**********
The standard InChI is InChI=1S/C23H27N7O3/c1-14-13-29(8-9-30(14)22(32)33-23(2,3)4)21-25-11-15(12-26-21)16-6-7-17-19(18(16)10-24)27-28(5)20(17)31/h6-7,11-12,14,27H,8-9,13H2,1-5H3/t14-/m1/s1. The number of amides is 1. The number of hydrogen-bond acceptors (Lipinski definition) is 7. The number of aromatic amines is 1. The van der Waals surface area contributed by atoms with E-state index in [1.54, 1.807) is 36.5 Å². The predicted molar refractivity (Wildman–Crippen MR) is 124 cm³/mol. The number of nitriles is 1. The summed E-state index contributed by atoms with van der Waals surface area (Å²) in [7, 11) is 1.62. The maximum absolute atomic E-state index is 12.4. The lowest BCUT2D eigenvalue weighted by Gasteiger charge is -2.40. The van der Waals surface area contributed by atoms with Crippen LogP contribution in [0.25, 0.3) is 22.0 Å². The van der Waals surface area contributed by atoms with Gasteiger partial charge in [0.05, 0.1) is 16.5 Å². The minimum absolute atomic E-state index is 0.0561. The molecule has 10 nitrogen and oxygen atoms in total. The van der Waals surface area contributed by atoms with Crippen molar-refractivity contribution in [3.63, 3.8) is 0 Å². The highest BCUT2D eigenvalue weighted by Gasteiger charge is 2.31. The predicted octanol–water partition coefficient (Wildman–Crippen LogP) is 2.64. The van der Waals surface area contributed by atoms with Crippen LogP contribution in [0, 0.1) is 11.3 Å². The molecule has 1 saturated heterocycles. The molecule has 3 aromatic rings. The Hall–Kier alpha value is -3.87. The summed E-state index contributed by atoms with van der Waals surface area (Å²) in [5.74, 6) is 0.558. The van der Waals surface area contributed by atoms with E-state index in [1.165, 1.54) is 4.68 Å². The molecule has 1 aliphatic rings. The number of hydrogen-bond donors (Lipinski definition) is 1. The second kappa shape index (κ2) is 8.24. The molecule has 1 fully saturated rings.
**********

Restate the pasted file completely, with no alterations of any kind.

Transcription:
The standard InChI is InChI=1S/C23H27N7O3/c1-14-13-29(8-9-30(14)22(32)33-23(2,3)4)21-25-11-15(12-26-21)16-6-7-17-19(18(16)10-24)27-28(5)20(17)31/h6-7,11-12,14,27H,8-9,13H2,1-5H3/t14-/m1/s1. The number of amides is 1. The number of hydrogen-bond acceptors (Lipinski definition) is 7. The number of aromatic amines is 1. The van der Waals surface area contributed by atoms with E-state index in [1.54, 1.807) is 36.5 Å². The predicted molar refractivity (Wildman–Crippen MR) is 124 cm³/mol. The number of nitriles is 1. The summed E-state index contributed by atoms with van der Waals surface area (Å²) in [7, 11) is 1.62. The maximum absolute atomic E-state index is 12.4. The lowest BCUT2D eigenvalue weighted by Gasteiger charge is -2.40. The van der Waals surface area contributed by atoms with Crippen LogP contribution in [0.25, 0.3) is 22.0 Å². The van der Waals surface area contributed by atoms with Gasteiger partial charge in [0.05, 0.1) is 16.5 Å². The minimum absolute atomic E-state index is 0.0561. The molecule has 10 nitrogen and oxygen atoms in total. The van der Waals surface area contributed by atoms with Crippen molar-refractivity contribution in [3.63, 3.8) is 0 Å². The highest BCUT2D eigenvalue weighted by Gasteiger charge is 2.31. The predicted octanol–water partition coefficient (Wildman–Crippen LogP) is 2.64. The van der Waals surface area contributed by atoms with Crippen LogP contribution in [0, 0.1) is 11.3 Å². The molecule has 1 saturated heterocycles. The molecule has 3 aromatic rings. The Hall–Kier alpha value is -3.87. The summed E-state index contributed by atoms with van der Waals surface area (Å²) in [5.74, 6) is 0.558. The van der Waals surface area contributed by atoms with E-state index in [1.165, 1.54) is 4.68 Å². The molecule has 1 aliphatic rings. The number of hydrogen-bond donors (Lipinski definition) is 1. The second kappa shape index (κ2) is 8.24. The molecule has 1 fully saturated rings.